Therefore, the purpose of this study was to validate a German version of the physical activity self-efficacy scale [26] using a sample of female sixth-graders. Because of the clustered nature of the data (students in classes), the validation was conducted in accordance with the multi-level approach described by Huang [31]. When dealing with individuals nested in groups, the use of multi-level modelling is strongly recommended [32, 33] as the assumption that individual perceptions are independent of one another cannot be maintained [34]. A violation of this assumption can lead to biased parameter estimates, false inferences regarding the psychometric properties and finally wrong conclusions about the reliability and validity of a scale [35, 36]. Therefore, factor structure and scale dimensionality were analysed by means of a multi-level confirmatory factor analysis (MCFA). Internal consistency was also estimated for both the individual and group level, respectively. Furthermore, criterion validity was tested by examining the relation of PA self-efficacy and actual PA on both levels.

Methods

Participants

The sample included 507 female sixth-graders recruited from 33 single-gender physical education (PE) classes of fifteen secondary schools in Munich. The participants were part of the CReActivity project, a randomized controlled trial aiming to promote PA of female sixth graders [37]. Mean age was 11.61 years (SD = .55, N = 430). The girls were on average of normal weight (mean BMI = 19.49, SD = 3.68, N = 386). The number of BMI values was diminished as parts of the sample refused to be weighed. Refusal was shown by both apparently overweight and normal weight girls. The sample comprised participants from households of low, medium and high socioeconomic status (SES; mean = 49.80, SD = 15.96, N = 412). SES was assessed by asking the adolescents to name and describe their parents’ current jobs. The answers were classified referring to the International Socioeconomic Index of occupational status (ISEI), which is based on the International Standard Classification of Occupation 2008 (ISCO-08) [38]. When the jobs of both parents could be classified, the job with the higher ISEI was considered (HISEI). Vague answers making a definite classification impossible, reduced the number of HISEI values.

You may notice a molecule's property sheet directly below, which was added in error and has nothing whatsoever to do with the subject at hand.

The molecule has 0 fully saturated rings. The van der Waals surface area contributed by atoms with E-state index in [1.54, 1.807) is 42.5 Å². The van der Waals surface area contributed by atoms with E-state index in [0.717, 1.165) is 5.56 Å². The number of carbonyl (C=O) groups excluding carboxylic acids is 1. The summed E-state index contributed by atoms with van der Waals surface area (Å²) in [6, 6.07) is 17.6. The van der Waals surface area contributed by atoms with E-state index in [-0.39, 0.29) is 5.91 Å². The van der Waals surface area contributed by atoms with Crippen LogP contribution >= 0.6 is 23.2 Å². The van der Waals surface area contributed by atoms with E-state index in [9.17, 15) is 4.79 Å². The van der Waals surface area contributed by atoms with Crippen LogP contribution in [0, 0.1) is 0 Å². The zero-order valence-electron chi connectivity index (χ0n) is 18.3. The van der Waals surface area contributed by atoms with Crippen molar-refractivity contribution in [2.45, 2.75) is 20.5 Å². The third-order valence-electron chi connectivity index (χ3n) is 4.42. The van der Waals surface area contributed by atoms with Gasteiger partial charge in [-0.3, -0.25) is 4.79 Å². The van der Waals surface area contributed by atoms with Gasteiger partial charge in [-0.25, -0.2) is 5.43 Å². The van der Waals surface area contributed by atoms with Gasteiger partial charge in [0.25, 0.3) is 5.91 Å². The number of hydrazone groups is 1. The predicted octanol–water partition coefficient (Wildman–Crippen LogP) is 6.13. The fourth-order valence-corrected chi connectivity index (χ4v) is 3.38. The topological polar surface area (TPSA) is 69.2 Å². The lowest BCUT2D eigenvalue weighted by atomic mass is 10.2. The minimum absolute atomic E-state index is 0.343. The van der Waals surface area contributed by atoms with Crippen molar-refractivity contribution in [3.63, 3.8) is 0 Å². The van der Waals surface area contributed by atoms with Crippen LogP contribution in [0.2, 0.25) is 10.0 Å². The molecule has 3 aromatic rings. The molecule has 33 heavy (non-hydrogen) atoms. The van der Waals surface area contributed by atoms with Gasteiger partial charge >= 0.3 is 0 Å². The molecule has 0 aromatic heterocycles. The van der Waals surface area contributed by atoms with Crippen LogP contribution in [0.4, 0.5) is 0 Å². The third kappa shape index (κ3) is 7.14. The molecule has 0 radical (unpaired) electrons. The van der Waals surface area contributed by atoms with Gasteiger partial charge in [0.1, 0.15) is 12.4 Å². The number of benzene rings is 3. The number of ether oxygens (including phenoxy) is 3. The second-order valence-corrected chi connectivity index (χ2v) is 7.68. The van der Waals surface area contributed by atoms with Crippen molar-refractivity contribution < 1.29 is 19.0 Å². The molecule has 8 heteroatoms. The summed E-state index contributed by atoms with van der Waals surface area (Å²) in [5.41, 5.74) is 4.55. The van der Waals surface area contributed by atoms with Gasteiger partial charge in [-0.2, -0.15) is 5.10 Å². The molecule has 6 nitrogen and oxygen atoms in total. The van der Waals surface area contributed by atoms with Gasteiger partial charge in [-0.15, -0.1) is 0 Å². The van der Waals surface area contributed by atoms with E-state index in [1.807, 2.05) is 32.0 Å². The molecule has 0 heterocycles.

The study was approved by the ethics commission of the Technical University of Munich (155/16 S) and the Ministry of culture and education of the state of Bavaria in Germany.

Measures

Self-efficacy

The physical activity self-efficacy scale was used to assess the girls’ perceived self-efficacy to be physically active [26]. The scale contains eight items. The original items were validated in samples of sixth- and eighth-grade girls. Confirmatory factor analyses supported a unidimensional model [25, 26, 39]. Participants responded on a five point Likert-type scale ranging from 1 (“Disagree a lot”) to 5 (“Agree a lot”). The scale validated here was translated into German by means of a combined translation technique including the committee approach and the pretest procedure [40, 41]. The committee comprised four bilingual experts that translated the original scale into German. The main advantage of the committee approach lies in the possibility of correcting each other quickly and directly in the case of a mistake. Since it was necessary to not only translate the items but to adapt them in order to prevent the participants from misunderstanding the meaning of the items and thus guarantee content equivalence between the original and translated scale, the committee approach was deemed more useful than the classic back-translation technique. The pretest procedure implies a pilot study, which allows the identification of potential problems before start of the main study. A sample of 161 sixth graders (Nfemale = 71, Nmale = 90) attending the same type of school was used for pilot testing to eventually be able to provide a final version that every student can understand.